How concerned are you about your digital assets?

by 
Ivan Rasic
 - 
March 20, 2020

Have you ever thought about your online assets?

It was a sunny September day in otherwise rainy Bilbao. My flatmate at the time, Louis, just had a chat with his sister (she was based in Colombia). 

"So, what did your sister say, how is she?"

"Fine, fine...but we didn't have much time to chit-chat on Skype today. I wanted to make sure she knows what to do with my digital accounts in case I...well, you know…"

"Uhm, no..?"

"Well, if I, uh… die…"

(awkward silence) "But... why do you think about that now? It's not like you are ill or anything…"

"Yes, but, you see - I fly very frequently, and...you just never know…"

"Oh…"

It has been nearly ten years since that conversation. And it still sits fresh in my memory like it was yesterday. Even back then (I was in my twenties), it made me think - we take certain things very much for granted. 

And social networks were also pretty early back then. Looking back, they weren't as ingrained in our daily lives - as it is the case today. Who would have thought about what happens with those accounts after users would pass away?

Responsible to protect our footprint

The further we go, the more accountable we get to preserve our digital assets.

(here I consider these "assets" in the broader sense - including any online account we have ever made, for whatever reason)

On average, a European citizen has about a hundred accounts per email address. And quite often they keep all the passwords to themselves.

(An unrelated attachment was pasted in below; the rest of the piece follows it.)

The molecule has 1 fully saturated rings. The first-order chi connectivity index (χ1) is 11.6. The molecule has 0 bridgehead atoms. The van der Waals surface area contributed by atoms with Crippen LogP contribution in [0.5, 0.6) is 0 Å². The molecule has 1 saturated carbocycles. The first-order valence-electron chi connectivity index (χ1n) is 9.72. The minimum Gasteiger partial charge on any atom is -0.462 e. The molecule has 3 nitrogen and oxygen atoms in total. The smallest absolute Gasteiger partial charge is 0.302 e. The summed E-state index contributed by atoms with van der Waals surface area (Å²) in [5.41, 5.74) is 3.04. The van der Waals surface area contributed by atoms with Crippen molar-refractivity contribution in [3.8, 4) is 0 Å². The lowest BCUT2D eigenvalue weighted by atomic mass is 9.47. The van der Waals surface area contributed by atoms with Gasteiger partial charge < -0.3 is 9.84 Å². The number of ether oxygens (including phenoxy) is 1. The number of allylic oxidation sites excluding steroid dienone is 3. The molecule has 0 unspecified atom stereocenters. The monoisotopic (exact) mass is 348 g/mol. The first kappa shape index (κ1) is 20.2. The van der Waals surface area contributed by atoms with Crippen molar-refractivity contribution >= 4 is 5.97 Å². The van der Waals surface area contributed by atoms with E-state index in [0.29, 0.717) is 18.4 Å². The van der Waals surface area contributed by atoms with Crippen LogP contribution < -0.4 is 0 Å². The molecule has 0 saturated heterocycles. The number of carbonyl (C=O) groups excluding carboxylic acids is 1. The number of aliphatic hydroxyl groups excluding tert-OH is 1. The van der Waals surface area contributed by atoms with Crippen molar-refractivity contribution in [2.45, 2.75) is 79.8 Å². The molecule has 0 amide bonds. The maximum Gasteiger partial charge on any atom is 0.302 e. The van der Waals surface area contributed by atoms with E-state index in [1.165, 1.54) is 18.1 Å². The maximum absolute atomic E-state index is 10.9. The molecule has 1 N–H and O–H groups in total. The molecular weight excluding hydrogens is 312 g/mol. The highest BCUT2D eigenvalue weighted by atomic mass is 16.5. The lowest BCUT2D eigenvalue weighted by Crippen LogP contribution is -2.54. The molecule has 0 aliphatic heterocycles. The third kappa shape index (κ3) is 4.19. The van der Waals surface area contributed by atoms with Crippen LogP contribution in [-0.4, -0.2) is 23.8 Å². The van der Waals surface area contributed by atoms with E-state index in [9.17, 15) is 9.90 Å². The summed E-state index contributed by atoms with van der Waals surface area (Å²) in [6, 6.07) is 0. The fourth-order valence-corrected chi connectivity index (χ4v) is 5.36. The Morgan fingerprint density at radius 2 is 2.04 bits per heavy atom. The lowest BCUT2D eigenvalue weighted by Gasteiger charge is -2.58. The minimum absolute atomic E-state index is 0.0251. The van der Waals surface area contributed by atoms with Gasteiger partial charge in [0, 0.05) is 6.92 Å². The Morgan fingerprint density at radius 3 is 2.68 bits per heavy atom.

What happens to all those accounts in unforeseeable circumstances?

Photo by Lee Ferrell on Unsplash

Billions lost every year in unclaimed assets

According to Cedric A. Horstmann and his team at NineBarc, $58Bn are lost EVERY YEAR on unclaimed assets. That is a vast number, and it just shows that people rarely plan for bad times.

While I attended the Berlin Legal Tech Hackathon in late February, I had mixed feelings about all the legal tech startup pitches. 

Some lacked articulation or a sense of focus. Others were so-called "me-too" businesses that were late to the party for at least five years (and possibly much more).

Cedric's NineBarc is clearly in none of the above categories. It was the very first idea that was crispy clear, articulate, and (in my possibly biased honest opinion) solving a real problem.

And the problem in question? People don't have a proper way to secure and pass on their digital assets to their heirs and loved ones.

I caught up with Cedric and his team during the Berlin Legal Tech Hackathon. They are an excellent example of critical thinking. Hence we are sharing their story.

Accessing digital accounts may be borderline impossible

Q: Would you tell us a bit about NineBarc in your own words? The backstory, where did the idea come from, and what are you trying to achieve?

Cedric A. Horstmann: About a year ago (in early 2019), Hans Hosenfeld, Corey Ellis, and myself teamed up around this subject. It was in the context of a university project, and we decided to delve right in.

Now, for the backstory...